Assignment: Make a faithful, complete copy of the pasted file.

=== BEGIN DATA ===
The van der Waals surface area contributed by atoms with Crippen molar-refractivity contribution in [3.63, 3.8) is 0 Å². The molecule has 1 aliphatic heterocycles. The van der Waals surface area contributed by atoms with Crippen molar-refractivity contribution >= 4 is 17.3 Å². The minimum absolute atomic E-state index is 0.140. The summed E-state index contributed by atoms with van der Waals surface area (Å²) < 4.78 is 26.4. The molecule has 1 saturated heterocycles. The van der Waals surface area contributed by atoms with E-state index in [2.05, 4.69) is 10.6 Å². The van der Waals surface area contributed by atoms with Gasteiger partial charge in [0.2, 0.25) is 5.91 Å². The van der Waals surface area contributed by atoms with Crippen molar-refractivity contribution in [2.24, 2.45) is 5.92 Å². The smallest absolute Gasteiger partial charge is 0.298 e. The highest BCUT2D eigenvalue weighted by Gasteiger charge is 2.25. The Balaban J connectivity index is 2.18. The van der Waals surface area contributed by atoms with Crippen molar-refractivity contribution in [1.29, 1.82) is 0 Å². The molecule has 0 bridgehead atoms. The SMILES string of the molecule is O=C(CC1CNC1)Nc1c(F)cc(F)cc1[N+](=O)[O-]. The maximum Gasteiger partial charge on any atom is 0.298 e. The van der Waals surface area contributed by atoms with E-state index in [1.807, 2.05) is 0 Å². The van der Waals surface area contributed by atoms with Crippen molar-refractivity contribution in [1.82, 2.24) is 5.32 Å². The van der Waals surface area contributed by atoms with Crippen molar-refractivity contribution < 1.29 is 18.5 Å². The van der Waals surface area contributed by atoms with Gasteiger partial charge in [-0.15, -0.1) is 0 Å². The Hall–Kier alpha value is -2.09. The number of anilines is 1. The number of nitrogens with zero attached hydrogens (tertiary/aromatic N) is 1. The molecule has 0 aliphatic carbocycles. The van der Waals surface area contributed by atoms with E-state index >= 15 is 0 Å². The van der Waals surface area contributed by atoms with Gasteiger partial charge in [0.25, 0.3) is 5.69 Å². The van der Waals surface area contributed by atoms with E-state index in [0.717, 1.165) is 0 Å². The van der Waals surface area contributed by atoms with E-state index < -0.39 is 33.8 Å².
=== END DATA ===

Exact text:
The van der Waals surface area contributed by atoms with Crippen molar-refractivity contribution in [3.63, 3.8) is 0 Å². The molecule has 1 aliphatic heterocycles. The van der Waals surface area contributed by atoms with Crippen molar-refractivity contribution >= 4 is 17.3 Å². The minimum absolute atomic E-state index is 0.140. The summed E-state index contributed by atoms with van der Waals surface area (Å²) < 4.78 is 26.4. The molecule has 1 saturated heterocycles. The van der Waals surface area contributed by atoms with E-state index in [2.05, 4.69) is 10.6 Å². The van der Waals surface area contributed by atoms with Gasteiger partial charge in [0.2, 0.25) is 5.91 Å². The van der Waals surface area contributed by atoms with Crippen molar-refractivity contribution in [2.24, 2.45) is 5.92 Å². The smallest absolute Gasteiger partial charge is 0.298 e. The highest BCUT2D eigenvalue weighted by Gasteiger charge is 2.25. The Balaban J connectivity index is 2.18. The van der Waals surface area contributed by atoms with Crippen molar-refractivity contribution in [1.29, 1.82) is 0 Å². The molecule has 0 bridgehead atoms. The SMILES string of the molecule is O=C(CC1CNC1)Nc1c(F)cc(F)cc1[N+](=O)[O-]. The maximum Gasteiger partial charge on any atom is 0.298 e. The van der Waals surface area contributed by atoms with E-state index in [1.807, 2.05) is 0 Å². The van der Waals surface area contributed by atoms with Crippen molar-refractivity contribution in [1.82, 2.24) is 5.32 Å². The van der Waals surface area contributed by atoms with Crippen molar-refractivity contribution < 1.29 is 18.5 Å². The van der Waals surface area contributed by atoms with Gasteiger partial charge in [-0.15, -0.1) is 0 Å². The Hall–Kier alpha value is -2.09. The number of anilines is 1. The number of nitrogens with zero attached hydrogens (tertiary/aromatic N) is 1. The molecule has 0 aliphatic carbocycles. The van der Waals surface area contributed by atoms with E-state index >= 15 is 0 Å². The van der Waals surface area contributed by atoms with Gasteiger partial charge in [0.25, 0.3) is 5.69 Å². The van der Waals surface area contributed by atoms with E-state index in [0.717, 1.165) is 0 Å². The van der Waals surface area contributed by atoms with E-state index < -0.39 is 33.8 Å².